The Way of Love
If I speak in the tongues of men and of angels, but have not love, I am a noisy gong or a clanging cymbal. And if I have prophetic powers, and understand all mysteries and all knowledge, and if I have all faith, so as to remove mountains, but have not love, I am nothing. If I give away all I have, and if I deliver up my body to be burned, but have not love, I gain nothing.
Love is patient and kind; love does not envy or boast; it is not arrogant or rude. It does not insist on its own way; it is not irritable or resentful; it does not rejoice at wrongdoing, but rejoices with the truth. Love bears all things, believes all things, hopes all things, endures all things.
(1 Corinthians 13:1-7 ESV)
There is something about living the Christian life that should be appealing to anyone and everyone that encounters the Gospel. Something that is so genuine, so open and so free that it is just pouring out of every member of the body. The something is love. As I sat last night and pondered over the words in this passage, begging for wisdom and guidance I recognized something within the words. Paul is talking to the church in Corinth, a church that was so eager to use their spiritual gifts that they started to misuse them. Paul’s words, His guidance was not to throw the gifts out, but to pursue them. His exhortation down that line starts in 14, but the premise starts here. The Way of Love.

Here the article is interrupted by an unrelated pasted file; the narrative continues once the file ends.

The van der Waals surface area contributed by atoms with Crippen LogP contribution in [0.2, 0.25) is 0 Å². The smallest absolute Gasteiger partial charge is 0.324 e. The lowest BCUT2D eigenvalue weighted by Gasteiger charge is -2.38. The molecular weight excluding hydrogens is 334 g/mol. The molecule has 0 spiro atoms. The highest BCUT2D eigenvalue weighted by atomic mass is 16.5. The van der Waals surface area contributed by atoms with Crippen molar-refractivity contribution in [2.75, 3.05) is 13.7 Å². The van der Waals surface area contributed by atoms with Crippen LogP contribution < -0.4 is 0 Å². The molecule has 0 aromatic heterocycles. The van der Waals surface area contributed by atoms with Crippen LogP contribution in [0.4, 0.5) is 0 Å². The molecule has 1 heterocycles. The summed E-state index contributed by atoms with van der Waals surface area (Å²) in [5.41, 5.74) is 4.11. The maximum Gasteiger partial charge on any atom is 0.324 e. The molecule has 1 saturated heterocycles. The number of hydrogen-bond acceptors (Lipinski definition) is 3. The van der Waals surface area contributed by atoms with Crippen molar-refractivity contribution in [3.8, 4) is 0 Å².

As I read the words, I have to recognize two things. First, Paul is again reiterating that regardless of the gifts and the talents that we have, without love they are nothing. This is nothing new, as Christians we should know and operate out of love. There is something much deeper going on in the words though, something that pulls at the strings of our character. If we read the well quoted passage about the qualities of love, and we put into context of our character we find that the passage digs into our souls. The deepest parts of who we are, and why we do what we do.
Our character should be patient and kind; it does not envy or boast; it’s not arrogant or rude.
In a series of passages that talks about our spiritual gifts, we find that the apostle Paul is writing for an inward reflection, of an outward response. If our character is love, that is who we are on the deepest level, it’s qualities will be reflected outwardly towards everyone.
So, my prayer for this morning reads something like this:
I know that my heart needs to be focused and refocused on the finished work of the Cross. Your Son took my place, took my punishment and my guilt on that day. He defeated sin and death, an accomplishment that only He could do. I know that my heart doesn’t always reflect the nature of love, the perfect nature of Jesus. I beg Father, that you continue work in my heart, that you continue to press me deeper into the Gospel and that you teach me how to love Your bride. Let my character reflect Your nature, let my actions and my gifts flow from a heart that is deeply in love with You. Wrap me in your arms, hold me, so that I might know the love that can only come from you. Amen.